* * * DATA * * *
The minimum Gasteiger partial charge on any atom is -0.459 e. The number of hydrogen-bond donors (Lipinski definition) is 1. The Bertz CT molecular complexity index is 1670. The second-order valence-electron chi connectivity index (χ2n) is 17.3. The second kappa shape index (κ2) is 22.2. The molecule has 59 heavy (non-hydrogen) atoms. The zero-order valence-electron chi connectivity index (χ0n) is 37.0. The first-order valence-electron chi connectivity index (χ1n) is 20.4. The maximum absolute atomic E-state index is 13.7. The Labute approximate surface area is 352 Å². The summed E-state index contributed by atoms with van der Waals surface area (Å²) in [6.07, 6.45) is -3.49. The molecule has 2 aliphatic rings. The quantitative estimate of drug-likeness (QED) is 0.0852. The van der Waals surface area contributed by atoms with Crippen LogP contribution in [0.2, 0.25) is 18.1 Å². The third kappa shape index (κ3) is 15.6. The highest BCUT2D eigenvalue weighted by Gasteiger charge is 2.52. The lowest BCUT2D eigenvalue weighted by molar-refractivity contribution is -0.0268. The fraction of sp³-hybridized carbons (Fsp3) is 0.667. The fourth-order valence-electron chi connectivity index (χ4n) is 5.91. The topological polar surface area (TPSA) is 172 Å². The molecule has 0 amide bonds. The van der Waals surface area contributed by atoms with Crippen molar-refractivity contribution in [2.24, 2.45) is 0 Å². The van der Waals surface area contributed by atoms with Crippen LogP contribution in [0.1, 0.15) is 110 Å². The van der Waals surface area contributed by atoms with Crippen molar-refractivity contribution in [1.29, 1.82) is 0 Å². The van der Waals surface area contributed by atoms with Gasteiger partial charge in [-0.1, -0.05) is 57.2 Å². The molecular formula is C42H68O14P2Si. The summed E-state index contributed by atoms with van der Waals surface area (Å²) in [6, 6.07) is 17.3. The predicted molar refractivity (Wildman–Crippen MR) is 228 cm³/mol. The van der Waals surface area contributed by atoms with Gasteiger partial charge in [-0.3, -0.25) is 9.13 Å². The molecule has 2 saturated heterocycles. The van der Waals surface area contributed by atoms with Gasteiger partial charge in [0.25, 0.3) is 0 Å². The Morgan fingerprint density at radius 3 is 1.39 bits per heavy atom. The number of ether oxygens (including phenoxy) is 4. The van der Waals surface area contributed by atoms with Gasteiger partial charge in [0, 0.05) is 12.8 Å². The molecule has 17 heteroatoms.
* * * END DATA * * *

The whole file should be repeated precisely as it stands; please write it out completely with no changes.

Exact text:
The minimum Gasteiger partial charge on any atom is -0.459 e. The number of hydrogen-bond donors (Lipinski definition) is 1. The Bertz CT molecular complexity index is 1670. The second-order valence-electron chi connectivity index (χ2n) is 17.3. The second kappa shape index (κ2) is 22.2. The molecule has 59 heavy (non-hydrogen) atoms. The zero-order valence-electron chi connectivity index (χ0n) is 37.0. The first-order valence-electron chi connectivity index (χ1n) is 20.4. The maximum absolute atomic E-state index is 13.7. The Labute approximate surface area is 352 Å². The summed E-state index contributed by atoms with van der Waals surface area (Å²) in [6.07, 6.45) is -3.49. The molecule has 2 aliphatic rings. The quantitative estimate of drug-likeness (QED) is 0.0852. The van der Waals surface area contributed by atoms with Crippen LogP contribution in [0.2, 0.25) is 18.1 Å². The third kappa shape index (κ3) is 15.6. The highest BCUT2D eigenvalue weighted by Gasteiger charge is 2.52. The lowest BCUT2D eigenvalue weighted by molar-refractivity contribution is -0.0268. The fraction of sp³-hybridized carbons (Fsp3) is 0.667. The fourth-order valence-electron chi connectivity index (χ4n) is 5.91. The topological polar surface area (TPSA) is 172 Å². The molecule has 0 amide bonds. The van der Waals surface area contributed by atoms with Crippen molar-refractivity contribution in [2.24, 2.45) is 0 Å². The van der Waals surface area contributed by atoms with Crippen LogP contribution in [0.1, 0.15) is 110 Å². The van der Waals surface area contributed by atoms with Crippen molar-refractivity contribution in [1.29, 1.82) is 0 Å². The van der Waals surface area contributed by atoms with Gasteiger partial charge in [-0.1, -0.05) is 57.2 Å². The molecular formula is C42H68O14P2Si. The summed E-state index contributed by atoms with van der Waals surface area (Å²) in [6, 6.07) is 17.3. The predicted molar refractivity (Wildman–Crippen MR) is 228 cm³/mol. The van der Waals surface area contributed by atoms with Gasteiger partial charge in [-0.3, -0.25) is 9.13 Å². The molecule has 2 saturated heterocycles. The van der Waals surface area contributed by atoms with Gasteiger partial charge in [0.25, 0.3) is 0 Å². The Morgan fingerprint density at radius 3 is 1.39 bits per heavy atom. The number of ether oxygens (including phenoxy) is 4. The van der Waals surface area contributed by atoms with Gasteiger partial charge in [0, 0.05) is 12.8 Å². The molecule has 17 heteroatoms.